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jrista

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I see your point.  It is clear.  I guess I just wasn't thinking that way when I read the original question.  I was thinking about working with a landscape or architecture photographer and me telling him I'm going to shoot at f/2 because that's the sharpest aperture for the lens, and then him taking my camera and lens away from me.  I can agree that at a fixed focal length, and consistent, fixed focal plane, a lens can be sharper at f/2 vs. f/8, or what have you.  I also interpreted as, ok, what aperture will make most of my scene sharpest?  I guess there are several ways to think about and measure sharpness.    I suppose if you picked a finite point in the landscape scene, let's say your focal point you chose, and shot at f/4 and then f/11, sure the whole scene would be in focus at f/11, but perhaps that point you focused on is sharper at f/4, than f/11.

Aye, the artistic needs should certainly outweigh achieving maximum sharpness. When it comes to landscapes, I'd pick f/11 on any normal lens, or I'd use a tilt/shift lens and use tilt to maximize focus to infinity at a more ideal aperture like f/4 or f/5.6. For architecture, its roughly the same deal...not much in the way of very fine detail in architecture, and you could probably stop down to your hearts content if you wanted to. For portraiture, if you need to get your full subject within DOF, f/8 is certainly going to do a better job making your entire subject sharp vs. f/4. Even if it limits the amount of fine detail that can be resolved, using a wider aperture would be antithetical to your primary goals.

bdunbar79

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I see your point.  It is clear.  I guess I just wasn't thinking that way when I read the original question.  I was thinking about working with a landscape or architecture photographer and me telling him I'm going to shoot at f/2 because that's the sharpest aperture for the lens, and then him taking my camera and lens away from me.  I can agree that at a fixed focal length, and consistent, fixed focal plane, a lens can be sharper at f/2 vs. f/8, or what have you.  I also interpreted as, ok, what aperture will make most of my scene sharpest?  I guess there are several ways to think about and measure sharpness.    I suppose if you picked a finite point in the landscape scene, let's say your focal point you chose, and shot at f/4 and then f/11, sure the whole scene would be in focus at f/11, but perhaps that point you focused on is sharper at f/4, than f/11.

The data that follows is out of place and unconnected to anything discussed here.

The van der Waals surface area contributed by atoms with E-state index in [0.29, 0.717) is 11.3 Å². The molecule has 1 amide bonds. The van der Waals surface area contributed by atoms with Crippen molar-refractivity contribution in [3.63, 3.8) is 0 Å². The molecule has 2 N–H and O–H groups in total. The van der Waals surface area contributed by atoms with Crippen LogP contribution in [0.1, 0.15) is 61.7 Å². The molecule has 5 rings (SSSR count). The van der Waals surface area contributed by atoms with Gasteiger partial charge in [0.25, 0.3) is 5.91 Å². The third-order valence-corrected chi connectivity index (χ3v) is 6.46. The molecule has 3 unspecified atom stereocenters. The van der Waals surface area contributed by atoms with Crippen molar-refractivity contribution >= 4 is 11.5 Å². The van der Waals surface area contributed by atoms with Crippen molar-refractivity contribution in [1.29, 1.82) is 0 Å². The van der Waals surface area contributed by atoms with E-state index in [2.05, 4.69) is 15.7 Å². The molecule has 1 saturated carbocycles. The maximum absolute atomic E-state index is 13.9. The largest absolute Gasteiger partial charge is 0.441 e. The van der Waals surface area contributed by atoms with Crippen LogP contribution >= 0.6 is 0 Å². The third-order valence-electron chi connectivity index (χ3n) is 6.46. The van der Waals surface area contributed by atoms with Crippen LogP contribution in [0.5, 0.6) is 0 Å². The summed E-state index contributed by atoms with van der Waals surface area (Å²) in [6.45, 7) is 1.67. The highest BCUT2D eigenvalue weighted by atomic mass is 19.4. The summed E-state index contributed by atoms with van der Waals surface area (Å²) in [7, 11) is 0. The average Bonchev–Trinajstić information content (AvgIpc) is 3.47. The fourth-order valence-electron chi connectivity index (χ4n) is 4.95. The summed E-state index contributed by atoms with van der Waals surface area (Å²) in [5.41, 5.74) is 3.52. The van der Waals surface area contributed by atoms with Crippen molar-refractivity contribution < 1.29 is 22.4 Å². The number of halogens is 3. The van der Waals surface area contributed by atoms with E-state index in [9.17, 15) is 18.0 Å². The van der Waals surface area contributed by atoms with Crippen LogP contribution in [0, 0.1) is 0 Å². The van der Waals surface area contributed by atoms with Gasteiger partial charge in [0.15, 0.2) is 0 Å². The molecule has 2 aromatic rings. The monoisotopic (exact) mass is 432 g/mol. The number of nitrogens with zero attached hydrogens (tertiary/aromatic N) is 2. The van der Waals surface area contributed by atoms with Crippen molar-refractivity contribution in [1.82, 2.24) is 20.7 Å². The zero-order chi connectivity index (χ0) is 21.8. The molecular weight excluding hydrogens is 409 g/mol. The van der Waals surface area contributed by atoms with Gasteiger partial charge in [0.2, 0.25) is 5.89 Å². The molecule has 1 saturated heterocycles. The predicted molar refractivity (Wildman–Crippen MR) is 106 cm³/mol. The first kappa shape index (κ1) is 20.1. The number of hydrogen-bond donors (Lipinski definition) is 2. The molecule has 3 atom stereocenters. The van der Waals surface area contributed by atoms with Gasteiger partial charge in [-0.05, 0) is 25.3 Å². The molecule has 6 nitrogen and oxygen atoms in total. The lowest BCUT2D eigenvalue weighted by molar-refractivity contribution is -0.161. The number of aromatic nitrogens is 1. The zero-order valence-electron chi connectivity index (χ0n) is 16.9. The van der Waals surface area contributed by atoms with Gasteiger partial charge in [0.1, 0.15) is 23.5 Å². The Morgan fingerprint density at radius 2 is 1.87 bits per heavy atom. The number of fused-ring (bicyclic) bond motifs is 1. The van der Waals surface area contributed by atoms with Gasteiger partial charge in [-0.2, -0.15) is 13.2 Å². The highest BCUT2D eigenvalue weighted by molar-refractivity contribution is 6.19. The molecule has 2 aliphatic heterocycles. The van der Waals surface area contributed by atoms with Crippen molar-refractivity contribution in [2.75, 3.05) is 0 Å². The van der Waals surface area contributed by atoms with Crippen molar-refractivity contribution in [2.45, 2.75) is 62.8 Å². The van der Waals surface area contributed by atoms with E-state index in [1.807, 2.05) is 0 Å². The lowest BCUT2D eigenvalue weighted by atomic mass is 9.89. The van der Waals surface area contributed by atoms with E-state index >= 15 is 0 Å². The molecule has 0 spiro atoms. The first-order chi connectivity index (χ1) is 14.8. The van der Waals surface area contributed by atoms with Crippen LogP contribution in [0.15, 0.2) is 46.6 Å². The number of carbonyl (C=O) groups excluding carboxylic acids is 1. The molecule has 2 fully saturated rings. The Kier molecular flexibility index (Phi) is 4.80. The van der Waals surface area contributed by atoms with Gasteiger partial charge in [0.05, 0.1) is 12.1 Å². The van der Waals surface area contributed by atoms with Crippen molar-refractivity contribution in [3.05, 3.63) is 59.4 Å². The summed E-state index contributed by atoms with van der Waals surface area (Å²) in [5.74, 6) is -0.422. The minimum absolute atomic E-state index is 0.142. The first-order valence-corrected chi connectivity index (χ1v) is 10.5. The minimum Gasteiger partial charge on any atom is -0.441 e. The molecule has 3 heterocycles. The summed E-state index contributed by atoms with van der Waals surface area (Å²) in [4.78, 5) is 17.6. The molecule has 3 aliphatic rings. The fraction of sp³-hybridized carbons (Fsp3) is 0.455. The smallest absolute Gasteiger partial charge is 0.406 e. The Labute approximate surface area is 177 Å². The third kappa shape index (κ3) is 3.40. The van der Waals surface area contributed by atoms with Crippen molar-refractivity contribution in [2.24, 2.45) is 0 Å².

Aye, the artistic needs should certainly outweigh achieving maximum sharpness. When it comes to landscapes, I'd pick f/11 on any normal lens, or I'd use a tilt/shift lens and use tilt to maximize focus to infinity at a more ideal aperture like f/4 or f/5.6. For architecture, its roughly the same deal...not much in the way of very fine detail in architecture, and you could probably stop down to your hearts content if you wanted to. For portraiture, if you need to get your full subject within DOF, f/8 is certainly going to do a better job making your entire subject sharp vs. f/4. Even if it limits the amount of fine detail that can be resolved, using a wider aperture would be antithetical to your primary goals.

Thank you!
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Mt Spokane Photography

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This thread makes me sad. Why are you people running so many tests with your lenses to determine absurd things like sharpness? What does that even mean? And what is the point of it?
Why does it bother you?
Why wouldn't someone want to understand and know how best to use their tools.  Certainly there is a lot more than sharpness, but, if you do not understand your tools, then you are just taking what comes at random.

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sfunglee